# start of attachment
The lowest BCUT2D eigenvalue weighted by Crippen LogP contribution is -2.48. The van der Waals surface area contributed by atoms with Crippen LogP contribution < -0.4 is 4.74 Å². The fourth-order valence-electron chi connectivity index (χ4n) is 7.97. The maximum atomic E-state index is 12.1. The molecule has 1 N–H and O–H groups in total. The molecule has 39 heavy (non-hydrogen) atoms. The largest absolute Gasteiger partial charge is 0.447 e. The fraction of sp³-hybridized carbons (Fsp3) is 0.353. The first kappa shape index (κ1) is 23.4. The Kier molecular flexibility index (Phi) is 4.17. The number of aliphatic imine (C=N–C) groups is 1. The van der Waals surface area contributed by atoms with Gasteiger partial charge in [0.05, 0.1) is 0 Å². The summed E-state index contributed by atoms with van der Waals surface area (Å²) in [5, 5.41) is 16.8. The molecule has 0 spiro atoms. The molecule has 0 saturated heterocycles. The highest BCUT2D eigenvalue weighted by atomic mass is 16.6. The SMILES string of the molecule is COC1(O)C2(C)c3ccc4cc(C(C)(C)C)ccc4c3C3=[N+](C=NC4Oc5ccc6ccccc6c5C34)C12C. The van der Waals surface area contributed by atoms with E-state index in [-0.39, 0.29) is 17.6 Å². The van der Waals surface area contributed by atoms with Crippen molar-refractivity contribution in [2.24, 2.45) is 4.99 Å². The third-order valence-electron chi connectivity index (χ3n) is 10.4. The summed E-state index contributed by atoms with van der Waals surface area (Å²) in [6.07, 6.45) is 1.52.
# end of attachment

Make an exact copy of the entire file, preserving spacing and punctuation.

The lowest BCUT2D eigenvalue weighted by Crippen LogP contribution is -2.48. The van der Waals surface area contributed by atoms with Crippen LogP contribution < -0.4 is 4.74 Å². The fourth-order valence-electron chi connectivity index (χ4n) is 7.97. The maximum atomic E-state index is 12.1. The molecule has 1 N–H and O–H groups in total. The molecule has 39 heavy (non-hydrogen) atoms. The largest absolute Gasteiger partial charge is 0.447 e. The fraction of sp³-hybridized carbons (Fsp3) is 0.353. The first kappa shape index (κ1) is 23.4. The Kier molecular flexibility index (Phi) is 4.17. The number of aliphatic imine (C=N–C) groups is 1. The van der Waals surface area contributed by atoms with Gasteiger partial charge in [0.05, 0.1) is 0 Å². The summed E-state index contributed by atoms with van der Waals surface area (Å²) in [5, 5.41) is 16.8. The molecule has 0 spiro atoms. The molecule has 0 saturated heterocycles. The highest BCUT2D eigenvalue weighted by atomic mass is 16.6. The SMILES string of the molecule is COC1(O)C2(C)c3ccc4cc(C(C)(C)C)ccc4c3C3=[N+](C=NC4Oc5ccc6ccccc6c5C34)C12C. The van der Waals surface area contributed by atoms with E-state index in [-0.39, 0.29) is 17.6 Å². The van der Waals surface area contributed by atoms with Crippen molar-refractivity contribution in [2.24, 2.45) is 4.99 Å². The third-order valence-electron chi connectivity index (χ3n) is 10.4. The summed E-state index contributed by atoms with van der Waals surface area (Å²) in [6.07, 6.45) is 1.52.